Panphonics Audio Element reproduces the whole frequency range on the same unit without separate crossover filters. There promises a clear and uncolored sound with an excellent transient response as the mass of the moving diaphragm is extremely small and there is no influence from a moving coil or cone inertia effects. In other words, Panphonics Audio Element has a large area coupling with surrounding air. Result is a smoother response that provides better sounds.
Frequency response may also be extended to lower frequencies by using larger areas. This can be constructed simply by using multiple Audio Elements. With plane wave sound field the acoustic coupling of elements works perfectly and there is no problem of deconstructive interference, which is a common issue with multi-way speakers.
"Deconstructive interference" of sound field occurs when audio signals from multiple sound sources overlap and cancel one another out. It creates dead spots in the wave field. When designing a loudspeaker with multiple sound sources there will always be compromises with a box design, cone element properties, and frequency range where to place cross-over areas.
However, when using plane wave transducer a sound designer has a greater freedom and simplicity in practice. Sound is always perfect for listeners in front of plane wave transducer, regardless of the distance from the source, be it just 1 meter away or 100 meters away. This also allows listeners to move freely in front of the transducer without experiencing a change in audio quality - achiving a new, amazing listening experience while minimizing the disturbance to surroundings. This is a very practical solution and is only possible with plane waves. Using headsets is the only other option to achieve this.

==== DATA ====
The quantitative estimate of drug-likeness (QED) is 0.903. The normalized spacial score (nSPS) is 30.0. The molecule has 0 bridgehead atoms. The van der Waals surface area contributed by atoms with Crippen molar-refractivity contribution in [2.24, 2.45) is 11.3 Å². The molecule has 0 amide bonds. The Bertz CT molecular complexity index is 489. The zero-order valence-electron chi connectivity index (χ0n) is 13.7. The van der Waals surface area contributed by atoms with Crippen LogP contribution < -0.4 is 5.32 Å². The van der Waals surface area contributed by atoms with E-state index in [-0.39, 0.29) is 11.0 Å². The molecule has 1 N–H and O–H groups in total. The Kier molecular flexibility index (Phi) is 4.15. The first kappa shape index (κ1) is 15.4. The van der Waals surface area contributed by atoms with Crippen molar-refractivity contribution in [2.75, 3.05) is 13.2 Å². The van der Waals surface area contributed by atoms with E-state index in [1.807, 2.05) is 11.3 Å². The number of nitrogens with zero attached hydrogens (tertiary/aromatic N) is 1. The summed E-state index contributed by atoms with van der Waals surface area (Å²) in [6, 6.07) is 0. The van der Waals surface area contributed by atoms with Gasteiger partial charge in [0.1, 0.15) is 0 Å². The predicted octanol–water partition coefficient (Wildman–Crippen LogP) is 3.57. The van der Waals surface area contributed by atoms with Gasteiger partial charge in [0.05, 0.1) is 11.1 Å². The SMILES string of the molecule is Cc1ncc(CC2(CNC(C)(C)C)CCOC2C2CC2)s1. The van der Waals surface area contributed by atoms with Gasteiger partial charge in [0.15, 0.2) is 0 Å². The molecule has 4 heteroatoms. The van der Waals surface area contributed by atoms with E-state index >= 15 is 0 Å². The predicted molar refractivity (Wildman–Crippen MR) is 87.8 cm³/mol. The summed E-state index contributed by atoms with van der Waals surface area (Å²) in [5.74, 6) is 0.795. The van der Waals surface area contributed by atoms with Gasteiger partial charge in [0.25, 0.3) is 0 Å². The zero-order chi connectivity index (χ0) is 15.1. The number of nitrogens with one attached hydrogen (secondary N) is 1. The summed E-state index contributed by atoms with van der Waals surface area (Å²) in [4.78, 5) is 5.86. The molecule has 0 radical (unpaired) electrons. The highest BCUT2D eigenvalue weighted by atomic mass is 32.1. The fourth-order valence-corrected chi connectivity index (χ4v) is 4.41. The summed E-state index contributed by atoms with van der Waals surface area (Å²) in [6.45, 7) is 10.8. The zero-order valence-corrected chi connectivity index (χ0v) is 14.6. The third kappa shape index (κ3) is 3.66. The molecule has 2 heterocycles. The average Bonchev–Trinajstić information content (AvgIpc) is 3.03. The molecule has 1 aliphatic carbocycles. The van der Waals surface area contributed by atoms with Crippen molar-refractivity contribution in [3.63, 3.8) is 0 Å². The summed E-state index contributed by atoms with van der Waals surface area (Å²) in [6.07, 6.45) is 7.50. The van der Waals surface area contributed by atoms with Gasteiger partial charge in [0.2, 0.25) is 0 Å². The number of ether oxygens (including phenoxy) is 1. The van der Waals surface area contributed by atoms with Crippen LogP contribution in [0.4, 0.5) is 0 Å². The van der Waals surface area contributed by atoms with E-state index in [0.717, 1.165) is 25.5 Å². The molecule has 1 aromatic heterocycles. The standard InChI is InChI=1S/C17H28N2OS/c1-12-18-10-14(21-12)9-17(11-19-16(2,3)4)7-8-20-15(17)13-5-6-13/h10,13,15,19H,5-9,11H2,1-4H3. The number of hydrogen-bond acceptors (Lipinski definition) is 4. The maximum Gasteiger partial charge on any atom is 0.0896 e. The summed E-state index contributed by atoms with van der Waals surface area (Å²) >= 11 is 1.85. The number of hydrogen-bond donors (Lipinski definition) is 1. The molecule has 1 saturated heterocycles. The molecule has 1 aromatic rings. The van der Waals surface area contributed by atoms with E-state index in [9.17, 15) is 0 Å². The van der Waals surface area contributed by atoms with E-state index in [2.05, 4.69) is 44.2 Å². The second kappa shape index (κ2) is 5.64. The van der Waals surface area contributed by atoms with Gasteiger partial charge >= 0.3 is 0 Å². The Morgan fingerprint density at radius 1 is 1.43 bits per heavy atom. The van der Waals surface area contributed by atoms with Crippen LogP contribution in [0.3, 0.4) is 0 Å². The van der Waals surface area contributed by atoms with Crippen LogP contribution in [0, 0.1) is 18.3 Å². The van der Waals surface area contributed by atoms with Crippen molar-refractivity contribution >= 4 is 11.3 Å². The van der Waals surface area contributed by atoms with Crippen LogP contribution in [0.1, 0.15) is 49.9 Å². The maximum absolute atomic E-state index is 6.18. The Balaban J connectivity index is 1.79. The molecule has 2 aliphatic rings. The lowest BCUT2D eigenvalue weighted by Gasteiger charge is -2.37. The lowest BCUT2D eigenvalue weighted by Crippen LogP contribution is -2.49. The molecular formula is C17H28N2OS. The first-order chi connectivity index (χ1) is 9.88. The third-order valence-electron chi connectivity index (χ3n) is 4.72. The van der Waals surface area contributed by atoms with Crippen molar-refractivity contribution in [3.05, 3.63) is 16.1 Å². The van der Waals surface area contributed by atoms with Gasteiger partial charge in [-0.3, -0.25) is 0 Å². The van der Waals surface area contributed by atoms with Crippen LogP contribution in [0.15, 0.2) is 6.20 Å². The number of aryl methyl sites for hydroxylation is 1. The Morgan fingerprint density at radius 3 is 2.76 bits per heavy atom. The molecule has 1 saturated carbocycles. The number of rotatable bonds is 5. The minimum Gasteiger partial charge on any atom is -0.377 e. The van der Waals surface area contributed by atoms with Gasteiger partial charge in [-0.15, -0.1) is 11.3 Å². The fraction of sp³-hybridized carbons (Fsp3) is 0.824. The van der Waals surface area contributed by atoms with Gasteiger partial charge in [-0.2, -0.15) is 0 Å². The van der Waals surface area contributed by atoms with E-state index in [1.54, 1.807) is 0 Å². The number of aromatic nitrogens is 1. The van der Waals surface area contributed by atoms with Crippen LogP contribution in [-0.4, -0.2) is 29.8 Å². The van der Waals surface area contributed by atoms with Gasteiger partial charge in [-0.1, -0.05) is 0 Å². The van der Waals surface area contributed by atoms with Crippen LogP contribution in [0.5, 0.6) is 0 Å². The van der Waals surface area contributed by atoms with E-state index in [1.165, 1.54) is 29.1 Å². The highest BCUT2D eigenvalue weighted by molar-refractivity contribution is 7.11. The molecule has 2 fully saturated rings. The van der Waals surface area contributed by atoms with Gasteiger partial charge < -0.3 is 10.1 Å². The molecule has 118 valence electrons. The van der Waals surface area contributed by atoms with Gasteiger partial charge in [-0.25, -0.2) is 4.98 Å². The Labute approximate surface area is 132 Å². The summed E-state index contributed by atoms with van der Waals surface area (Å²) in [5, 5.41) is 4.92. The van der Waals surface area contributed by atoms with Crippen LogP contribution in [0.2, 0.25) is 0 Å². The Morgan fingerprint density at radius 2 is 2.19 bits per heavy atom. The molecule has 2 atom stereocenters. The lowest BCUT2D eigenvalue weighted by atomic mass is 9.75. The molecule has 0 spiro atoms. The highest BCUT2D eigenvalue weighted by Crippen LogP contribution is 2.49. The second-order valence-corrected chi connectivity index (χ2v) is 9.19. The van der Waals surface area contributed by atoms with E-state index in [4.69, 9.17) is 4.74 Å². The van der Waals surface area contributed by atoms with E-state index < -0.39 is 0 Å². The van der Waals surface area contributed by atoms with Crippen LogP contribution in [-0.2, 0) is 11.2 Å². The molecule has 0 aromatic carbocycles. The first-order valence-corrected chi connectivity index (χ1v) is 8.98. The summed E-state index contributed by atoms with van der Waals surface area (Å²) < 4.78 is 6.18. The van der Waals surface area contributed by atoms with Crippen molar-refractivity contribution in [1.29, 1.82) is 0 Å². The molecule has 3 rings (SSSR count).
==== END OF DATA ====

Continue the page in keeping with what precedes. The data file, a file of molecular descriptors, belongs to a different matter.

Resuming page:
One Panphonics Audio Element (600x600mm) exhibits a flat (±3 dB) frequency response starting from 300 Hz. For low to low-mid frequencies, an acoustical short circuit is formed between the opposite surfaces of the element as the front and rear sound pressures cancel each other out at the edges of the element. Accordingly, the frequency response of the element drops at low frequencies.
A part of this phenomenon can be explained with a so-called "baffle step effect" - this is an increase in output from a loudspeaker as the size of the baffle becomes significant in terms of the wavelength of sound for a range of frequencies. Therefore, a surface area influences the low frequencies and also the sound pressure level - when adding a second 600x600mm Audio Element the middle and the high frequency output increases by 3dB as a result of doubling the radiating surface area, while the increase of low frequency output reaches +18dB.
Panphonics will be attending AAM Museum Expo in Baltimore in May. The Exhibition Hall is open 20th – 22nd May for all attendees.
A new study result of directional audio's positive influence in retail shops is now available in PDF in English. The reuslts are very promising and po
PANPHONICS USA will be exhibiting at EXHIBITOR 2013-TRADE SHOW in Las Vegas between March 17 - 21, 2013